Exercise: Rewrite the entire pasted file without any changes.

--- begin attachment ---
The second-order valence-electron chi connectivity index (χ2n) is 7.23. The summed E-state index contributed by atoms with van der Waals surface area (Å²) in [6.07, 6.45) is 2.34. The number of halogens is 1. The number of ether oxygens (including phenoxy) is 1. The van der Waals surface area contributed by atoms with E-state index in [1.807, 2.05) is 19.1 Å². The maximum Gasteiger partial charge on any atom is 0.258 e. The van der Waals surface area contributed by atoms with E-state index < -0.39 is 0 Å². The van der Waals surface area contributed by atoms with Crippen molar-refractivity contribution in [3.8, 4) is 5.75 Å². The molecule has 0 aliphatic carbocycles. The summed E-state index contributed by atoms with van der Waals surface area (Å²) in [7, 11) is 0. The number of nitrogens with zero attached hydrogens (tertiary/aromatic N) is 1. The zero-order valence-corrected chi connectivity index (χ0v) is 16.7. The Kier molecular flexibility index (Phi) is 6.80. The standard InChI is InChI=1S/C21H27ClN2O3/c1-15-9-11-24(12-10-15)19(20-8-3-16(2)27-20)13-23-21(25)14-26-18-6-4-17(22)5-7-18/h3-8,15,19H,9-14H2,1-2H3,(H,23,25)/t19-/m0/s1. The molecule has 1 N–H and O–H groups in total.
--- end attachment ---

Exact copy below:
The second-order valence-electron chi connectivity index (χ2n) is 7.23. The summed E-state index contributed by atoms with van der Waals surface area (Å²) in [6.07, 6.45) is 2.34. The number of halogens is 1. The number of ether oxygens (including phenoxy) is 1. The van der Waals surface area contributed by atoms with E-state index in [1.807, 2.05) is 19.1 Å². The maximum Gasteiger partial charge on any atom is 0.258 e. The van der Waals surface area contributed by atoms with E-state index < -0.39 is 0 Å². The van der Waals surface area contributed by atoms with Crippen molar-refractivity contribution in [3.8, 4) is 5.75 Å². The molecule has 0 aliphatic carbocycles. The summed E-state index contributed by atoms with van der Waals surface area (Å²) in [7, 11) is 0. The number of nitrogens with zero attached hydrogens (tertiary/aromatic N) is 1. The zero-order valence-corrected chi connectivity index (χ0v) is 16.7. The Kier molecular flexibility index (Phi) is 6.80. The standard InChI is InChI=1S/C21H27ClN2O3/c1-15-9-11-24(12-10-15)19(20-8-3-16(2)27-20)13-23-21(25)14-26-18-6-4-17(22)5-7-18/h3-8,15,19H,9-14H2,1-2H3,(H,23,25)/t19-/m0/s1. The molecule has 1 N–H and O–H groups in total.